Pinemeadow’s Doublewall Driver Offers Distance and Forgiveness

Pinemeadow’s Doublewall Driver Offers Distance and Forgiveness

So let’s face it: The USGA has limited legal driver size to 460cc and the COR restriction effectively limits distance for all of us average golfers who cannot continually tweak equipment specs to precisely fit our swings. So now that size-related technology has been reined in (somewhat), what’s the next equipment craze going to be?
Control.
Face it. It doesn’t matter how far you hit that driver if you’re bouncing balls off of the McMansions lining the fairways.
Pinemeadow Golf (doublewall.com) has been working on a driver since 1998 that bucks the trend toward springy, thin-faced clubs. The Pinemeadow Doublewall (MSRP $299) incorporates a second inner face behind the clubface, which the company says provides a more rigid, more solid striking surface. The result, they say, is the biggest sweet spot in golf, i.e., more control.
Interestingly, another smaller yet well-respected equipment company, KZG, also has a two-faced driver on the market, the Gemini. The design of KZG’s offering is also supposed to increase control. And if more companies are smart, they’ll move from distance to control in the near future as well.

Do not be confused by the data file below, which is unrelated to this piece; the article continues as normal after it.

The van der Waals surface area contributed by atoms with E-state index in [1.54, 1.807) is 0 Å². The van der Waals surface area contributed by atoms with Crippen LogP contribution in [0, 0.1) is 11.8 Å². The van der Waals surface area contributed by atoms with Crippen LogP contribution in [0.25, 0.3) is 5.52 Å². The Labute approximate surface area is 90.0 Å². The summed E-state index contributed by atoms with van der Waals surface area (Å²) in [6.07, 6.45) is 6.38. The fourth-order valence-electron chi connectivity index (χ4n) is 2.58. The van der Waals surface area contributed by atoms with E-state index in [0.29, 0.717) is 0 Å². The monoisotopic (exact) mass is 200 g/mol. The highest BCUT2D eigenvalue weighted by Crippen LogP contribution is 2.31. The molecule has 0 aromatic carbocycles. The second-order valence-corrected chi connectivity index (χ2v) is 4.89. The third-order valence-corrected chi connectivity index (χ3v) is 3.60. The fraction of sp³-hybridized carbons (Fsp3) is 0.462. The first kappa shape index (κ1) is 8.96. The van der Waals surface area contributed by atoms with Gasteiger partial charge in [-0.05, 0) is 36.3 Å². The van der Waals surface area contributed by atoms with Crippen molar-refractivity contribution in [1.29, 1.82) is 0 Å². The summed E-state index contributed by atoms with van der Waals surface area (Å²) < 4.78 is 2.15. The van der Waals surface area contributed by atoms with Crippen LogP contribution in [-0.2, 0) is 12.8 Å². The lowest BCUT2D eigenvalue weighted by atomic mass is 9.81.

How it plays
I tested the 360cc Pinemeadow Doublewall with 9.5 degrees of loft and a regular-flex Aldila NV shaft. One thing that is immediately noticeable is the somewhat lower profile of the Doublewall compared to other larger headed drivers on the market. The face height of 51mm allows you to use standard-length tees and, in my opinion, makes it easier to get the ball height right every time you tee it up.
Another feature that you see right away is the slight draw-bias at set-up; the Doublewall sets up slightly closed. This is great for your average golfer, who tends to fight a slice.
The verdict
Can you still hit ugly slices and hooks with the Doublewall? Well, I don’t know if you can, but I sure can.
Nevertheless, the Doublewall produced a straight, long (if a touch low) ball-flight, irrespective of where the ball was struck on the face. This control, of course, is the heart of the theory behind the two-wall technology.
Personally, I cannot wait to see what they come out with next that once and for all will keep me out of the yards (and windows!) of all those pretty houses lining the fairways.

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